The first protester interrupted about 45 minutes into the hearing, and the others followed within minutes. Each was removed by Capitol Police.

"I am compelled to interrupt this because I have seen the destruction that climate change causes," one woman yelled as Sen. Joe ManchinJoe ManchinGame of votes — why budget reconciliation isn't the answer Democrats need Why President Biden is all-in in infrastructure Senators in the dark on parliamentarian's decision MORE (D-W.Va.) was questioning Chatterjee.

"FERC hurts families! Shut FERC down," yelled another one.

One protester had chained himself to a chair, which was removed along with him, and another threw a loud alarm while he was being removed.

The senators and nominees generally ignored the disruptions, either trying to speak over the protesters or waiting until they were out.

Beyond Extreme Energy said that it helped organize the protests along with affiliated organizations.

The groups say the Senate should not confirm any FERC nominees until it investigates what opponents see as abuses of power and law by the commission.

OPEC AGREES TO MAINTAIN PRODUCTION CUTS: OPEC member states agreed on Thursday to extend its oil production limits for at least the next nine months as a way to ensure higher crude prices.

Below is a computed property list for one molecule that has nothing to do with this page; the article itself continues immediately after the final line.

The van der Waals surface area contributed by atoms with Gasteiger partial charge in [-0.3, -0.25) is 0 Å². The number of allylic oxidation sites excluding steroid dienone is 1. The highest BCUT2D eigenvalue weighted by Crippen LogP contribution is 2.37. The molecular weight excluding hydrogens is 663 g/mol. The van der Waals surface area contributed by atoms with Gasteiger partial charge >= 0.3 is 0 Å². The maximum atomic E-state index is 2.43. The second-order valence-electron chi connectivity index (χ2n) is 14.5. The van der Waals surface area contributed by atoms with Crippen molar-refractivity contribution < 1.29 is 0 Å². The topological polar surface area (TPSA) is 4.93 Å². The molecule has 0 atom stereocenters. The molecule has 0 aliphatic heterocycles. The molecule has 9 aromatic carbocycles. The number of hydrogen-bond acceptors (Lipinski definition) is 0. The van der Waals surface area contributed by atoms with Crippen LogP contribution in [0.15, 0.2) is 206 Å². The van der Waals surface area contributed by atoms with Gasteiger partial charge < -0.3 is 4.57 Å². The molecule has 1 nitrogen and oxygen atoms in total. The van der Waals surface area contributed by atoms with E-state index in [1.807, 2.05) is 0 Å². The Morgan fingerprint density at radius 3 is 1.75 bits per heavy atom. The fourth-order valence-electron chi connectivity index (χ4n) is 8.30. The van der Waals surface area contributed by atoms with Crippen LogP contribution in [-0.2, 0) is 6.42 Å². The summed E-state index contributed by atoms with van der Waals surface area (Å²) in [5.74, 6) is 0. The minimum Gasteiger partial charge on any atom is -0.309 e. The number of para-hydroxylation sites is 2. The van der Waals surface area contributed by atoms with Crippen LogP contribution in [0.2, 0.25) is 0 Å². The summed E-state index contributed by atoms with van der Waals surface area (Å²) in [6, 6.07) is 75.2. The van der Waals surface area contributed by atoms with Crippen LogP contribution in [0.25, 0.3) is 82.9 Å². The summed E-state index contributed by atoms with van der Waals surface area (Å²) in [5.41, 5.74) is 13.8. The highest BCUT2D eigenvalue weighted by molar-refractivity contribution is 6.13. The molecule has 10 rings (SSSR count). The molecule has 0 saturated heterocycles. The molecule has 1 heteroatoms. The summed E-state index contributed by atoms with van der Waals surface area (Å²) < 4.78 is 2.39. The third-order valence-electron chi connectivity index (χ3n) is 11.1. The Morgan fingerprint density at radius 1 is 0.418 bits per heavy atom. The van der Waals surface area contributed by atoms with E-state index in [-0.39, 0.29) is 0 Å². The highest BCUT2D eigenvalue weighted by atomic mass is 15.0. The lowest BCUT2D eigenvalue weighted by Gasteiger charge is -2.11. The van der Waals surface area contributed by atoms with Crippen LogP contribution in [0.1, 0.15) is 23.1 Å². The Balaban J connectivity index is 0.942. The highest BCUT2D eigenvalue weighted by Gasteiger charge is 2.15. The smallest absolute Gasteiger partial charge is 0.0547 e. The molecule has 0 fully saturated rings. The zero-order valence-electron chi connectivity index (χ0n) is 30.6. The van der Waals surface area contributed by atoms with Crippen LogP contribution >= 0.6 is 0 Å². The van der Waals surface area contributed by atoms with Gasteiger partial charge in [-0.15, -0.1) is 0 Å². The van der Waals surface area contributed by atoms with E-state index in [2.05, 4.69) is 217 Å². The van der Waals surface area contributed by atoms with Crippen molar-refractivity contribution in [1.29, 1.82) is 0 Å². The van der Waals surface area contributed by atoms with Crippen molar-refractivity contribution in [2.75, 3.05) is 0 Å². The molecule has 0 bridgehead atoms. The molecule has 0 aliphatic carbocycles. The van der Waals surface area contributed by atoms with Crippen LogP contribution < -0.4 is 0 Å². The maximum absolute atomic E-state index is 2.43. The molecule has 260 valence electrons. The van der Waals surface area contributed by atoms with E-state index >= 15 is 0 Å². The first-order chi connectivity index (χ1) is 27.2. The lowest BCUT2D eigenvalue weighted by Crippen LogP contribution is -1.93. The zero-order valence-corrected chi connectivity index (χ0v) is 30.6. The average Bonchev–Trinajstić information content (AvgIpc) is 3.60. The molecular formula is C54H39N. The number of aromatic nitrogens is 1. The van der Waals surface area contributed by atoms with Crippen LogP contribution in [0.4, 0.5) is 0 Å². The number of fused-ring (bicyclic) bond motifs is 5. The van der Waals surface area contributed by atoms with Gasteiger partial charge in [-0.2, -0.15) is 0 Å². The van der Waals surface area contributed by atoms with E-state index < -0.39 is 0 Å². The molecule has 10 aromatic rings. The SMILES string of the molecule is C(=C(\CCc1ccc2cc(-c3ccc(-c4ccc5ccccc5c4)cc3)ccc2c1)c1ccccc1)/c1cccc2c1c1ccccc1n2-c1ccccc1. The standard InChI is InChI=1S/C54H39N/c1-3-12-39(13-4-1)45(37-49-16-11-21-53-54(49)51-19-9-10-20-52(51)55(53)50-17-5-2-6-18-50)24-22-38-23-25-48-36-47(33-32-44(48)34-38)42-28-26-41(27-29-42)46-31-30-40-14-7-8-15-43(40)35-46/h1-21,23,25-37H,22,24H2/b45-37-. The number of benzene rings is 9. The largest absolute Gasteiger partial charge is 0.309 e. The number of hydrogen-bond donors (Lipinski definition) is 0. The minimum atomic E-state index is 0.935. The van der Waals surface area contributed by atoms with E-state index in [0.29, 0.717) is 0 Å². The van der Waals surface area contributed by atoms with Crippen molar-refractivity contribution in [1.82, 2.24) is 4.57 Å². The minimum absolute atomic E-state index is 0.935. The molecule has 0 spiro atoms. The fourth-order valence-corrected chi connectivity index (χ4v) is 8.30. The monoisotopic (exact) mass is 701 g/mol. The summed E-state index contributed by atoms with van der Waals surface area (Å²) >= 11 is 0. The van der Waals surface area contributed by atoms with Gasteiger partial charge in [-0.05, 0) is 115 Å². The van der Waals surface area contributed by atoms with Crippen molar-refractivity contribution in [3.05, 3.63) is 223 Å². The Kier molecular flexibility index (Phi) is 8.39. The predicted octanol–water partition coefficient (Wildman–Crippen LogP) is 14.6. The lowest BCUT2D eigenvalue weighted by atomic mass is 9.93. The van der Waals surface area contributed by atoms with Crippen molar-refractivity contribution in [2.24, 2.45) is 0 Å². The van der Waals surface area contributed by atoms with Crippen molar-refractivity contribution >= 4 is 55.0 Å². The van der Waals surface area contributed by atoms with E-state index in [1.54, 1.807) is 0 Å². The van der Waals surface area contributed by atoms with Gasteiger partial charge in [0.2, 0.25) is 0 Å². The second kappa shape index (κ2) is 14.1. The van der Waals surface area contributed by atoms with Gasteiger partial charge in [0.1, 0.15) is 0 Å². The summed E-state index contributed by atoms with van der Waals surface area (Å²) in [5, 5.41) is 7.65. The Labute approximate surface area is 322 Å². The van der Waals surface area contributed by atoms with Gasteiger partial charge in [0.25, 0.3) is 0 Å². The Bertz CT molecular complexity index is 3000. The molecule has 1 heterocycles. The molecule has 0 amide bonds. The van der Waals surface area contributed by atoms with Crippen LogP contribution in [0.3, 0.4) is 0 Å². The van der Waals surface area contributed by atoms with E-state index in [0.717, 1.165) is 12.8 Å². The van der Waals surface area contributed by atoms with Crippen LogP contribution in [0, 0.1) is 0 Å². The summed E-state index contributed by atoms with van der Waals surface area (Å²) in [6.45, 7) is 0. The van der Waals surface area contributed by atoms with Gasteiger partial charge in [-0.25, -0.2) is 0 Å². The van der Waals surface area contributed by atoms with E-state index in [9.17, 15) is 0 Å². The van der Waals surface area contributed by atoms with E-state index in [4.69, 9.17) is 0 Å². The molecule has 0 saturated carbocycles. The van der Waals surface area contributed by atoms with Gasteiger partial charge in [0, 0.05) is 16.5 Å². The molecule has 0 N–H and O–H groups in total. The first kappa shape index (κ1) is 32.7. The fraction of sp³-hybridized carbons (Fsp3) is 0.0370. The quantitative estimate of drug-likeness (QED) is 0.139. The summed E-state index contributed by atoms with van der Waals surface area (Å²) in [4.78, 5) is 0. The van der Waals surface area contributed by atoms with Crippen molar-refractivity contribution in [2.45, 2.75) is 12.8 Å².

Members of the 13-country Organization of the Petroleum Exporting Countries, as well as a dozen non-members including Russia, will likely abide by the output limits.

OPEC initially decided to cut production levels last December, when a sustained global supply glut and increasing production from non-OPEC members -- including the United States -- caused oil prices to sag.

Prices rebounded but have nonetheless been weak throughout the spring, leading OPEC to maintain the production limits through early next year.

Oil futures fell on Thursday, though: investors had hoped OPEC would deepen or lengthen its production cuts.

Read more here.

MORE PARIS POSTURING: Several key Senate Republicans want President Trump to pull the U.S. out of the Paris climate agreement.

In a letter to Trump, 20 Republicans said the Paris agreement would create "burdensome regulations" in pursuit of cutting climate change-causing greenhouse gas emissions.

They argued environmentalists could use the Paris deal as a "legal defense" in lawsuits calling for more stringent regulations, and they dismissed arguments from the deal's supporters about the diplomatic impact of pulling out of Paris.

"We applaud you for your ongoing efforts to reduce overregulation in America," the senators wrote in their letter to Trump, noting his use of executive orders and legislation cutting Obama-era rules.

"To continue on this path, we urge you to make a clean exit from the Paris agreement so that your administration can follow through on its commitment to rescind the Clean Power Plan."